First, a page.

Health and social work, an industry infamous for high levels of anxiety, reported the lowest correlation at just 53.40%, showing that as wages increase, anxiety does not.
Those That Reported as Living Comfortably or Completely Satisfied with Income Reported Higher Levels of Anxiety.
Income was scored in a subjective manner of how happy the respondent was with their weekly wages and was broken into the following:
- Completely satisfied
- Mostly satisfied
- Somewhat satisfied
- Neither satisfied nor dissatisfied
- Somewhat dissatisfied
- Most dissatisfied
- Completely dissatisfied
How respondents were managing financially was scored in the same way and broken into the following:
- Living comfortably
- Doing alright
- Just about getting by
- Finding it quite difficult
- Finding it very difficult
Those who placed themselves as ‘completely satisfied’ with their earnings reported a correlation in high anxiety levels of 65.68%. Those who stated themselves as ‘living comfortably’ scored an even higher correlation of 89.97%.
This shows higher earnings often come with increasing anxiety levels, most likely from increasing job responsibility.
Correlation Between Bonuses and Happiness
While bonuses are often offered to boost staff morale and increase productivity, the study shows this may not bring the desired outcome.
Correlations between high happiness and bonuses were small and relatively inconclusive. The industry with the highest correlation was construction at just 41%.
Bonus sums may not be high enough to justify a change in attitude or perhaps performance-based bonuses could lead to increased stress as employees try to reach targets, the outcome may not justify the means.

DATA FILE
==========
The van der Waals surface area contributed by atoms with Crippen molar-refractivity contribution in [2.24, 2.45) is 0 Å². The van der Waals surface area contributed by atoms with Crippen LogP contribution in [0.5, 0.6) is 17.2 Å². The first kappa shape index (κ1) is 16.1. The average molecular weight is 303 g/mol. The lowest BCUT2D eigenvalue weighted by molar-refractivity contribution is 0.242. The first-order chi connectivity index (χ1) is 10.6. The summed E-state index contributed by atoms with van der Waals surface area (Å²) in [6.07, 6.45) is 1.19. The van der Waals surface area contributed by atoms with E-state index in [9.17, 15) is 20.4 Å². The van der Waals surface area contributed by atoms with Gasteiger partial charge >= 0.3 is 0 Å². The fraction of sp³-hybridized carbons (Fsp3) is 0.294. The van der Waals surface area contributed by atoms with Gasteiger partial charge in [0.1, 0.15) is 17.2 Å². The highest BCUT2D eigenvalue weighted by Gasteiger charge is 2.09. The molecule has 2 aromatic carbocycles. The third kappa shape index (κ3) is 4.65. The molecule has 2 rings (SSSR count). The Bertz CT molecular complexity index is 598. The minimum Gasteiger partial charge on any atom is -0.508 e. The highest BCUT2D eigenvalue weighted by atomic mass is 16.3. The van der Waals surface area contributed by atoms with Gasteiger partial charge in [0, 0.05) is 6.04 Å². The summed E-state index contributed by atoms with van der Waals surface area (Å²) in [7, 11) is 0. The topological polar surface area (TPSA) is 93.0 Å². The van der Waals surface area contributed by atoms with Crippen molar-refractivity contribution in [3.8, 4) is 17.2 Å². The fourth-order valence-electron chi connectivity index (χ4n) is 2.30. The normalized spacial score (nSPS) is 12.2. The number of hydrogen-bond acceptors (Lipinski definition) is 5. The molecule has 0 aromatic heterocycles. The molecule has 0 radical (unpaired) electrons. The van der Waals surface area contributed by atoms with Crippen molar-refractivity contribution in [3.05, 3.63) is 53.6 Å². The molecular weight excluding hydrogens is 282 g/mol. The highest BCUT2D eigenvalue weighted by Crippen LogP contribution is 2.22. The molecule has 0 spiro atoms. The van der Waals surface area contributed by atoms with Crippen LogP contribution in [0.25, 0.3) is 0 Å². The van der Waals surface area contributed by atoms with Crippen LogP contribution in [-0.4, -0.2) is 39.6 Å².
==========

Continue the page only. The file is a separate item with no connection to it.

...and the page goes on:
Income Satisfaction and Happiness
Readers may perceive income satisfaction as the same as those on higher weekly income. However, this is not the case and those on a more modest income can still report higher income satisfaction.
The industries who reported the highest correlation with income satisfaction and happiness were:
- Retail, trade, and repairs – 87.81%
- Administrative and support service activities – 87.74%
- Education – 85.71%
- Accommodation and food service activities – 84.87%
- Health and social work – 81.98%
The industries with the lowest correlation were:
- Mining and quarrying – 9.28%
- Professional, scientific and technical activities – 24.15%
- Manufacturing – chemicals and man-made fibres – 29.18%
- Financial and insurance activities – 29.46%
- Real estate activities – 29.95%
For mining and quarrying, a chance in income has very little correlation in happiness, most likely due to the poor working conditions that remain the same for the worker, regardless of income.
“Overall, we can see that a greater salary can equate to an increase in a feeling of happiness amongst the UK workforce, but it is all dependent on the industry you work in.
It’s important that businesses aren’t too focused on leveraging bonuses as an incentive to drive happiness and ensure that they put more emphasis on ensuring that the job itself remains fulfilling for the employee. We are now working in the digital age, where – for the first time ever – people are learning from work, not for work.
In order to keep jobs fulfilling, and also ensure that businesses remain agile and competitive, it is critical to provide continuous learning opportunities and formal professional development for employees. Businesses that invest in learning, are those that thrive not just survive” -Amanda Rosewarne of The CPD Standards Office.